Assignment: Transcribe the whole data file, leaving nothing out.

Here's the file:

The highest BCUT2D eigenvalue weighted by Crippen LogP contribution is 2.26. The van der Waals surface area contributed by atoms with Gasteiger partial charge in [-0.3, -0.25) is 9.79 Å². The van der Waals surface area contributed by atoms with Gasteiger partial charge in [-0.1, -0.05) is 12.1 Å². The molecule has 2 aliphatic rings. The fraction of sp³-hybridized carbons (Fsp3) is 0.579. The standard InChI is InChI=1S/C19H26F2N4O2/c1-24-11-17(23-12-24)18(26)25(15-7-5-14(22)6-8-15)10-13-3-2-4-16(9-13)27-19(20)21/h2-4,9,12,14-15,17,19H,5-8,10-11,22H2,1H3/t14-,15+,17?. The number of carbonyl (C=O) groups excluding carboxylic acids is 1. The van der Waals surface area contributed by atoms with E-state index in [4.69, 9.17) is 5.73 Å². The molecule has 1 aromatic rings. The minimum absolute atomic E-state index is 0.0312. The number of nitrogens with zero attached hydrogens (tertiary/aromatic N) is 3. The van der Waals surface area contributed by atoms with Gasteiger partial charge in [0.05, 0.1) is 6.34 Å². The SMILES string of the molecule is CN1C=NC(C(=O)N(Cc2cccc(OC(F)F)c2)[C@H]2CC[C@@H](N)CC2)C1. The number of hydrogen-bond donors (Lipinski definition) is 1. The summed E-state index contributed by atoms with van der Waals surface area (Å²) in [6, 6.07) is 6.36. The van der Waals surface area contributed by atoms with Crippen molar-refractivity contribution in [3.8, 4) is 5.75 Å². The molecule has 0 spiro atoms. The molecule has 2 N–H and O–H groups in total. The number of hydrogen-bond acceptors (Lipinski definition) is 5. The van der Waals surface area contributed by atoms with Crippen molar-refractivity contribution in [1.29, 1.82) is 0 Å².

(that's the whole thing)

The highest BCUT2D eigenvalue weighted by Crippen LogP contribution is 2.26. The van der Waals surface area contributed by atoms with Gasteiger partial charge in [-0.3, -0.25) is 9.79 Å². The van der Waals surface area contributed by atoms with Gasteiger partial charge in [-0.1, -0.05) is 12.1 Å². The molecule has 2 aliphatic rings. The fraction of sp³-hybridized carbons (Fsp3) is 0.579. The standard InChI is InChI=1S/C19H26F2N4O2/c1-24-11-17(23-12-24)18(26)25(15-7-5-14(22)6-8-15)10-13-3-2-4-16(9-13)27-19(20)21/h2-4,9,12,14-15,17,19H,5-8,10-11,22H2,1H3/t14-,15+,17?. The number of carbonyl (C=O) groups excluding carboxylic acids is 1. The van der Waals surface area contributed by atoms with E-state index in [4.69, 9.17) is 5.73 Å². The molecule has 1 aromatic rings. The minimum absolute atomic E-state index is 0.0312. The number of nitrogens with zero attached hydrogens (tertiary/aromatic N) is 3. The van der Waals surface area contributed by atoms with Gasteiger partial charge in [0.05, 0.1) is 6.34 Å². The SMILES string of the molecule is CN1C=NC(C(=O)N(Cc2cccc(OC(F)F)c2)[C@H]2CC[C@@H](N)CC2)C1. The number of hydrogen-bond donors (Lipinski definition) is 1. The summed E-state index contributed by atoms with van der Waals surface area (Å²) in [6, 6.07) is 6.36. The van der Waals surface area contributed by atoms with Crippen molar-refractivity contribution in [3.8, 4) is 5.75 Å². The molecule has 0 spiro atoms. The molecule has 2 N–H and O–H groups in total. The number of hydrogen-bond acceptors (Lipinski definition) is 5. The van der Waals surface area contributed by atoms with Crippen molar-refractivity contribution in [1.29, 1.82) is 0 Å².